On July 21, 2021, and in response to President Biden’s Executive Order calling on the FTC to address repair restrictions, the FTC unanimously adopted the Right to Repair Policy Statement related to manufacturer and seller restrictions to product repairs. In the policy statement, the FTC announced its plans to prioritize enforcement against unlawful repair restrictions, including promoting possible updates to state and federal legislation. Manufacturers and sellers should ensure compliance with current consumer protection and antitrust laws and monitor potential rulemaking, a path the FTC is careening toward.

The FTC expressed concern that repair restrictions make it more difficult for competitors, local businesses, and consumers to repair products. In a May 2021 report to Congress, Nixing the Fix: An FTC Report to Congress on Repair Restrictions, the FTC detailed manufacturer-created restrictions, including limiting the availability of parts, software, and telematics information and access to authorized repair networks; designing products to make self-repairs less safe; asserting trademark and patent rights in an overbroad manner; and implementing restrictive end-user license agreements and software locks. The FTC also warned that repair restrictions drive up repair costs, repair wait times, and electronic waste; reduce competition; and have an especially large impact on communities of color and lower-income Americans.

As part of its plan to curb unlawful repair restrictions, the FTC will investigate current law violations and promote possible law updates. Specifically, the FTC will seek further information and public comment, and consider promulgating rules under the Magnuson-Moss Warranty Act and enforcing any potential regulations through legal action. Additionally, the FTC will consider conducting further investigations into deceptive or unfair conduct under the FTC Act or antitrust law violations and will coordinate with state law enforcement and policymakers to update existing laws and regulations and ensure compliance.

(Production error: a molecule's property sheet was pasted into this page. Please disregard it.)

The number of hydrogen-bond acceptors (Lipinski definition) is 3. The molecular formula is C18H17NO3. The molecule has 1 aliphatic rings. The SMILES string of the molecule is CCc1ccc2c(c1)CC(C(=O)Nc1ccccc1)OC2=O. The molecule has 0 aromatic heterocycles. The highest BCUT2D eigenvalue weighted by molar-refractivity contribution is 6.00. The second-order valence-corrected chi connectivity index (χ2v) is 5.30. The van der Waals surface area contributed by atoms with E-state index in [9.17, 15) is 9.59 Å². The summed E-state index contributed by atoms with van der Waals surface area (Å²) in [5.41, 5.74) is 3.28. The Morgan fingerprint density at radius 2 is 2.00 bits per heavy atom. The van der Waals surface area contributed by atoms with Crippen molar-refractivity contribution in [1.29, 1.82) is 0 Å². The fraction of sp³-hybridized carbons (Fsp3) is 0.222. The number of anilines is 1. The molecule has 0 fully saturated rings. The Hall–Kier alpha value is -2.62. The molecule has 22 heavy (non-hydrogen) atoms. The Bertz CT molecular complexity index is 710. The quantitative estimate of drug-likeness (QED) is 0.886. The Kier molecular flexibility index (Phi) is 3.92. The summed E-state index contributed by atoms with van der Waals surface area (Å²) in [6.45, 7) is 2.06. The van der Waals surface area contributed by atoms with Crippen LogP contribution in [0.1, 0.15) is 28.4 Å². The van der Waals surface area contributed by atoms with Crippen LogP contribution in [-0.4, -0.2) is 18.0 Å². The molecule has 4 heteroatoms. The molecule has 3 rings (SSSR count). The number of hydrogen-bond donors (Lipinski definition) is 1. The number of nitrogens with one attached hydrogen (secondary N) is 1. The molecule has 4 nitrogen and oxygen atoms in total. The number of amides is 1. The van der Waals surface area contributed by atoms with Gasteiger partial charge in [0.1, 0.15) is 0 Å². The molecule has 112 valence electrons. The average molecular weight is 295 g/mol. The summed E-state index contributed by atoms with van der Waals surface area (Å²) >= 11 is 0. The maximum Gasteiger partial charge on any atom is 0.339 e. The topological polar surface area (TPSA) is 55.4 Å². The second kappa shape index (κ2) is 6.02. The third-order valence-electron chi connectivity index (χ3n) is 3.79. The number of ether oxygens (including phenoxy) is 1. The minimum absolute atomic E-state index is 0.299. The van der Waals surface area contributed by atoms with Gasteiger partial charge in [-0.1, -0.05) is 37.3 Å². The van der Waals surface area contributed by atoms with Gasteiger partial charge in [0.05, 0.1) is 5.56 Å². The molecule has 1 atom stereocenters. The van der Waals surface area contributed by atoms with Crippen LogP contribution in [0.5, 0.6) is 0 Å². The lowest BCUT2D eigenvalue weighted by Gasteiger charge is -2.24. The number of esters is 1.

Commissioner Chopra issued a separate statement on the repair restrictions, stating his support for the FTC’s policy statement while noting some additional concerns and further steps the FTC should take. Commissioner Chopra detailed repair restrictions that are “matters of life and death,” including restrictions on hospitals fixing ventilators, families self-repairing household appliances, and service members’ self-repairing gear. He also highlighted delays in manufacturer repairs that cause farmers to suffer spoiled crops and lost income and schools to face laptop shortages during remote learning. In addition to the steps the FTC listed in its policy statement, Commissioner Chopra would like the FTC to solicit complaints and further information from the independent repair community, review the reportfraud.ftc.gov website to ensure ease of reporting, reform procurement policies that currently restrict government buyers from self-repair or seeking third-party repair services, and assist state and federal policymakers in creating and enforcing Right to Repair laws.

The policy statement follows previous FTC work, including calls in 2019 for public comments and empirical research and data, a workshop, and the previously mentioned May 2021 report to Congress. The new focus on repair restrictions should serve as a warning to manufacturers and sellers – seek the help of counsel to review any repair restrictions for compliance with consumer protection and antitrust laws and watch for any pending legislation.